Tuesday, February 28, 2006

I am Your Flag

I am the symbol of the living America, the badge of its greatness, the emblem of its destiny.

I am faith.
It is I who keep men mindful of their priceless heritage, life, liberty, and the right to pursue happiness.

I am hope.
I represent the land of promise wherein, already, man's loftiest dreams have approached closer to realization than ever before on this earth.

I am life.
Each strand and fiber of my being is a memorial, dedicated to the sacrifices of all those strong men and steadfast women who have lived and died in the nation's service, that it might live forever.

I am tolerance.
So long as I shall wave, all people under my protection may freely worship, think, write and speak, undaunted by the shadow of fear.

I am justice,
tempered with mercy. For I am friend to the oppressed and downtrodden of every land.

I am a sign of the future.
I wave over schools throughout the nation and in them the nation's future is molded.

I am the flag of the United States... the last... the best hope for peace on earth.


by Marine Master Sargeant Percy Webb

I am your flag.
I was born June 14, 1777.
I am more then just cloth shaped into a design.
I am the refuge of the World's oppressed people.
I am the silent sentinel of freedom.
I am the emblem of the greatest sovereign nation on earth.
I am the inspiration for which American Patriots gave their lives and fortunes.
I have led your sons into battle from Valley Forge to the dense jungles of Vietnam [deserts of Iraq].
I walk in silence with each of your honored dead to their final resting
place beneath the silent white crosses - row upon row.
I have flown through peace and war; strife and prosperity; and amidst it all, I have been respected.
I am your flag.
My red stripes symbolize the blood spilled in defense of this glorious nation.
My white stripes signify the yearning tears shed by Americans who lost their sons and daughters.
My blue field is indicative of God's heaven, under which I fly.
My stars, clustered together, unify fifty states as one, for God and Country. "Old Glory" is my nickname, and I proudly wave on high. Honor me, respect me, defend me with your lives and your fortunes.
Never let my enemies tear me down from my lofty position, lest I never return.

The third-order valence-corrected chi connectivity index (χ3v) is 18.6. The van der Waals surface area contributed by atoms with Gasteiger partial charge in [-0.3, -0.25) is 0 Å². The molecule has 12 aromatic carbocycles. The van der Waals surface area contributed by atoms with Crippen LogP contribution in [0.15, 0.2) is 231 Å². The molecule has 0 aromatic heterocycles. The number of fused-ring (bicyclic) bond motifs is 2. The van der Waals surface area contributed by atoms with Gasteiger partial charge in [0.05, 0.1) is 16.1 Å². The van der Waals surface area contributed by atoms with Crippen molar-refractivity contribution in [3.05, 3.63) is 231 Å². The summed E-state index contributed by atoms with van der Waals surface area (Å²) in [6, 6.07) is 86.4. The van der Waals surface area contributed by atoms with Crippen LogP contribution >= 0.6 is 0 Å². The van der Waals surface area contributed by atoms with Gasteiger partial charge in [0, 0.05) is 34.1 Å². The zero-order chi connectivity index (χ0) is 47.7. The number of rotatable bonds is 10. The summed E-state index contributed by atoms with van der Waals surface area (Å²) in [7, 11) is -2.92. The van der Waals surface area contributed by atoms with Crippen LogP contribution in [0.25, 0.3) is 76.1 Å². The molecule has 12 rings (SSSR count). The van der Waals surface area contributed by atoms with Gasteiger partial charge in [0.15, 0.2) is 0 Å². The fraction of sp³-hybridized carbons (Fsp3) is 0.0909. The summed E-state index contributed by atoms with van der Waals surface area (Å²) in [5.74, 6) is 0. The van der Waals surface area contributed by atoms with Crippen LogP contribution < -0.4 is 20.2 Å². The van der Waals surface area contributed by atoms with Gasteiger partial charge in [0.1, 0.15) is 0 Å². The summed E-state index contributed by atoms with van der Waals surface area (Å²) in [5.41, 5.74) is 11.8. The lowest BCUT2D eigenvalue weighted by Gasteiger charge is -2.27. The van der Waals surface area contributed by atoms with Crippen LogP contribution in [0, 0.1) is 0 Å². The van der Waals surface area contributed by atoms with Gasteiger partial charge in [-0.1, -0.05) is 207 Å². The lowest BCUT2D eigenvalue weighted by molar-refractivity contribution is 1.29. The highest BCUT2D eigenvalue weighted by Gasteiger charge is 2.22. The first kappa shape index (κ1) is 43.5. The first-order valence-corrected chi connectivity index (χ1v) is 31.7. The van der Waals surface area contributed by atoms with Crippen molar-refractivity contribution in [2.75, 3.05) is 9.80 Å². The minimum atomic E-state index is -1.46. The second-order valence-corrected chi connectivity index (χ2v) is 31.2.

Keep alight the fires of patriotism; strive earnestly for the spirit of Democracy.
Worship Eternal God, and keep his commandments; and I shall remain the bulwark of peace and freedom for all mankind.

Saturday, February 18, 2006

My Friend

My friend,
my companion,
through good times and bad.

My friend,
my buddy,
through happy and sad.

Beside me you stand,
beside me you walk,
you're there to listen,
you're there to talk.

With happiness,
with smiles,
with pain and tears.

I know you'll be there,
throughout the years.

Monday, February 13, 2006

Powerful Images 12

Angela Ruggiero

Monday, February 06, 2006

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God Bless America!

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Kari Noble Check out her website here

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Ronnie Coleman "Mr. Olympia"

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Wall Lake

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Mercedes Benz CLK 320

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Sunday, February 05, 2006


"I've drank more beer, pissed more blood, and banged more quiff than all of you numb-nuts put together."

— Clint Eastwood in the movie, Heartbreak Ridge

Hahaha, priceless! That was a great movie, you should watch it sometime.


Thoreau writing of the time he lived at the cabin in the woods on Walden Pond...

“Men frequently say to me, “I should think you would feels lonesome down there, and want to be nearer to folks, rainy and snowy days and nights especially.” I am tempted to reply to such,- This whole earth which we inhabit is but a point in space. How far apart, think you, dwell the two most distant inhabitants of yander star, the breadth of whose disk cannot be appreciated by our instruments? Why should I feel lonely? Is not our planet in the milky Way? This which you put seems to me not to be the most important question. What sort of space is that which separates a man from his fellows and makes him solitary? I have found that no exertion of the legs can bring two minds much nearer to one another. What do we want most to dwell near to? Not to many men surely, the dpot, the post-office, the bar-room, the meeting-house, the school-house, the grocery, Beacon Hill, or the Five Points, where men most congregate, but to the perennial source of our life, whence in all our experience we have found that to issue, as the willow stands near the water and sends out its roots in that direction.” -Thoreau

“(A man) inquired of me how I could bring my mind to give up so many of the comforts of life. I answered that I was very sure I lked it pasably well; I was not joking.” -Thoreau